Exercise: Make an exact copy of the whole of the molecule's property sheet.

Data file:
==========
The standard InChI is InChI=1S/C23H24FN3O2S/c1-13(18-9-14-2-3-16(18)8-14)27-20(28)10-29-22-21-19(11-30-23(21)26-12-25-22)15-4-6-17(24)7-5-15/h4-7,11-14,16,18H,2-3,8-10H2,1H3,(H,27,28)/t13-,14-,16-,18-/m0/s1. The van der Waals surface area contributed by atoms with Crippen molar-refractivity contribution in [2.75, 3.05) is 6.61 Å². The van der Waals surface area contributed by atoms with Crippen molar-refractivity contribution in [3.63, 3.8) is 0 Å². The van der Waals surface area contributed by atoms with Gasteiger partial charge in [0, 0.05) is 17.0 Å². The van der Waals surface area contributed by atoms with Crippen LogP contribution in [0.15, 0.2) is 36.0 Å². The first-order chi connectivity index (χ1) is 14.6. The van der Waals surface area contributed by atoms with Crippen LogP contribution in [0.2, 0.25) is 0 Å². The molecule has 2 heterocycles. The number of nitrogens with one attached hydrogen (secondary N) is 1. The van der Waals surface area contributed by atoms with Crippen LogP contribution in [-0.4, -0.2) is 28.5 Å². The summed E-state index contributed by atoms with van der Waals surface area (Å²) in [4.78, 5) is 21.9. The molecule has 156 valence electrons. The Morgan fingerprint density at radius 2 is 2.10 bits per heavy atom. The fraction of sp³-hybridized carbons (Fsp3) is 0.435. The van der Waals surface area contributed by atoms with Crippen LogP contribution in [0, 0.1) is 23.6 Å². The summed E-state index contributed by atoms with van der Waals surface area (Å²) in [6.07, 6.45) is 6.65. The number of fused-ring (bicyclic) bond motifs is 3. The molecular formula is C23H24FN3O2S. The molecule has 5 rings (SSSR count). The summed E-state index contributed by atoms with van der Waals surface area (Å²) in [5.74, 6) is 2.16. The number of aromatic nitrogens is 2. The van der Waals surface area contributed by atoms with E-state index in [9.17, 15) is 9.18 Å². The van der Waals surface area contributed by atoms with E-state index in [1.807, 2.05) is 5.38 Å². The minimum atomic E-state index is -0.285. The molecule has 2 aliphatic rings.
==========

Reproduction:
The standard InChI is InChI=1S/C23H24FN3O2S/c1-13(18-9-14-2-3-16(18)8-14)27-20(28)10-29-22-21-19(11-30-23(21)26-12-25-22)15-4-6-17(24)7-5-15/h4-7,11-14,16,18H,2-3,8-10H2,1H3,(H,27,28)/t13-,14-,16-,18-/m0/s1. The van der Waals surface area contributed by atoms with Crippen molar-refractivity contribution in [2.75, 3.05) is 6.61 Å². The van der Waals surface area contributed by atoms with Crippen molar-refractivity contribution in [3.63, 3.8) is 0 Å². The van der Waals surface area contributed by atoms with Gasteiger partial charge in [0, 0.05) is 17.0 Å². The van der Waals surface area contributed by atoms with Crippen LogP contribution in [0.15, 0.2) is 36.0 Å². The first-order chi connectivity index (χ1) is 14.6. The van der Waals surface area contributed by atoms with Crippen LogP contribution in [0.2, 0.25) is 0 Å². The molecule has 2 heterocycles. The number of nitrogens with one attached hydrogen (secondary N) is 1. The van der Waals surface area contributed by atoms with Crippen LogP contribution in [-0.4, -0.2) is 28.5 Å². The summed E-state index contributed by atoms with van der Waals surface area (Å²) in [4.78, 5) is 21.9. The molecule has 156 valence electrons. The Morgan fingerprint density at radius 2 is 2.10 bits per heavy atom. The fraction of sp³-hybridized carbons (Fsp3) is 0.435. The van der Waals surface area contributed by atoms with Crippen LogP contribution in [0, 0.1) is 23.6 Å². The summed E-state index contributed by atoms with van der Waals surface area (Å²) in [6.07, 6.45) is 6.65. The number of fused-ring (bicyclic) bond motifs is 3. The molecular formula is C23H24FN3O2S. The molecule has 5 rings (SSSR count). The summed E-state index contributed by atoms with van der Waals surface area (Å²) in [5.74, 6) is 2.16. The number of aromatic nitrogens is 2. The van der Waals surface area contributed by atoms with E-state index in [9.17, 15) is 9.18 Å². The van der Waals surface area contributed by atoms with E-state index in [1.807, 2.05) is 5.38 Å². The minimum atomic E-state index is -0.285. The molecule has 2 aliphatic rings.